- The Washington Times - Tuesday, September 25, 2012

Last week New York Times polling guru Nate Silver tweeted, “The. Polls. Have. Stopped. Making. Any. Sense.” They do make a lot of sense if the objective is to help President Obama win a second term — or so Democrats think.

Major election surveys in the last few months have shown Mr. Obama either in the lead or tied for the win, despite an economic record of massive unemployment and astronomical debt. With that kind of baggage, the current Oval Office occupant ought to be trailing by at least 10 points.

The disconnect between data and reality has spurred increasing analysis of the polls and polling methods generally. Polls are used to drive the political debate and affect morale in both camps. Shaping the polls means shaping perceptions, which could mean determining who turns out to vote and who stays home. Pro-Obama polling may be having such an impact. Several recent surveys show that 60 percent of the electorate believes Mr. Obama will win the race in November. The Intrade prediction site places the odds of a second term at over 70 percent.

Most criticism has focused on the oversampling of pro-Obama constituencies. Many polls include more responses from Democrats than Republicans based on turnout in the unrepresentative 2008 election. This has the effect of wildly inflating Mr. Obama’s final score. In response, conservative QStarNews has set up a website called “Unskewed Polls,” which recalculates major poll results based on numbers reflecting the current, more balanced partisan breakdown. The site shows Republican contender Mitt Romney leading in reweighted recent polls by 5-10 percent. The latest QStarNews Daily Tracking Poll has Mr. Romney ahead of Mr. Obama by 53 percent to 45 percent.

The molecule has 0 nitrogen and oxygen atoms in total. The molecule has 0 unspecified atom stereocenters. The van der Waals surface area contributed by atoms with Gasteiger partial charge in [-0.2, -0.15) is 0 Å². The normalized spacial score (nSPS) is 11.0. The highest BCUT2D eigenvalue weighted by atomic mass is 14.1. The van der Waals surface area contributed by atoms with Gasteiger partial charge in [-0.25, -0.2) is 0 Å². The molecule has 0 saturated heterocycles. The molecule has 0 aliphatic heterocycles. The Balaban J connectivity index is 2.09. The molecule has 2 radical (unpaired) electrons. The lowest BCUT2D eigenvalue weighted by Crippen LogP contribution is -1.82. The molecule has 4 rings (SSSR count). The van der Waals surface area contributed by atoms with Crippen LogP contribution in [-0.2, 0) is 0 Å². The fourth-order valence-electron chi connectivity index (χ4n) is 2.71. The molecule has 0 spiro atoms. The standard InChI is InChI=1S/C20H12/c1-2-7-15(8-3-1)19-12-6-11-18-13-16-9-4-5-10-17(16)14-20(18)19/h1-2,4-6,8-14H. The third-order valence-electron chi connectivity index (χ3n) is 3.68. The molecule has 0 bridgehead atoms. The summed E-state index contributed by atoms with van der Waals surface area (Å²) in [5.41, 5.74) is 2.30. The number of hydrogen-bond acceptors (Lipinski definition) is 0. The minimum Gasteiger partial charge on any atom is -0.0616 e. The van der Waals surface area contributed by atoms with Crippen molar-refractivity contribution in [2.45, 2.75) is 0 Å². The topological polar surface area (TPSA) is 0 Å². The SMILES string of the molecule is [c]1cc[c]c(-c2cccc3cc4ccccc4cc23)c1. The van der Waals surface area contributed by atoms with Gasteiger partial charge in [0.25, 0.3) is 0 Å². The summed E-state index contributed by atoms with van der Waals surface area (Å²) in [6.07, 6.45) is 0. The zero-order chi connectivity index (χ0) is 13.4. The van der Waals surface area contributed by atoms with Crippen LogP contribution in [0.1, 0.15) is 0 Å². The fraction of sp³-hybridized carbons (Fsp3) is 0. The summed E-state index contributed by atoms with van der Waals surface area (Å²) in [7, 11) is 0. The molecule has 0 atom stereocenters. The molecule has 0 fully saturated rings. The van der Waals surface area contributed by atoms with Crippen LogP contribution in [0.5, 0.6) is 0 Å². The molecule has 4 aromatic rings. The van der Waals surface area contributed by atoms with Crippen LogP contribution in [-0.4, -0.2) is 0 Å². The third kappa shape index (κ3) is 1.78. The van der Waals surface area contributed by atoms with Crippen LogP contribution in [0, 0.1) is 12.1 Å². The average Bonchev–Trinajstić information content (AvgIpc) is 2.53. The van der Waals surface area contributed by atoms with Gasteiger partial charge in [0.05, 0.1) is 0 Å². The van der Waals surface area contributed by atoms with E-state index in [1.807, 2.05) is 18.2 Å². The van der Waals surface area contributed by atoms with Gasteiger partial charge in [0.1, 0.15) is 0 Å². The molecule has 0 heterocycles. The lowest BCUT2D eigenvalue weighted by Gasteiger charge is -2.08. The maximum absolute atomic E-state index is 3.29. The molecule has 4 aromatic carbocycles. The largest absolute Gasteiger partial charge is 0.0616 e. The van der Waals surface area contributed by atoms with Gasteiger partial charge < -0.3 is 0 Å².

Another way to avoid the pitfalls of subjective partisan sampling is to look at the political middle. No candidate has been elected president in the modern era without winning middle-class voters and independents. According to the latest Politico/George Washington University battleground poll, Mr. Romney has a commanding 14-point advantage among middle-class families. According to Gallup, the “pure independents,” those without partisan or ideological affiliation, give Mr. Obama a 37 percent approval rating. Mr. Obama may believe that those who live on government handouts represent a “majority coalition,” but if he loses Middle America he will be off to Hawaii in January.

Obama campaign manager Jim Messina recently told Democrats to ignore national polls showing a tightening race and to focus on battleground surveys indicating comfortable leads. Even among those polls, there are signs that the race is tight. In any case, the perception game cuts both ways. The same effort that builds a sense of hopelessness among Republicans is likely to create complacency among the less motivated in the Democratic base. Committed anti-Obama voters will show up to cast their ballots no matter what, but this is not the case with smug, self-satisfied Obama supporters who have been told they cannot lose. So those who would like to see a second term for Mr. Obama needn’t worry about what happens Nov. 6. They don’t even have to show up to vote. They can just stay home. After all, it’s in the bag.

The Washington Times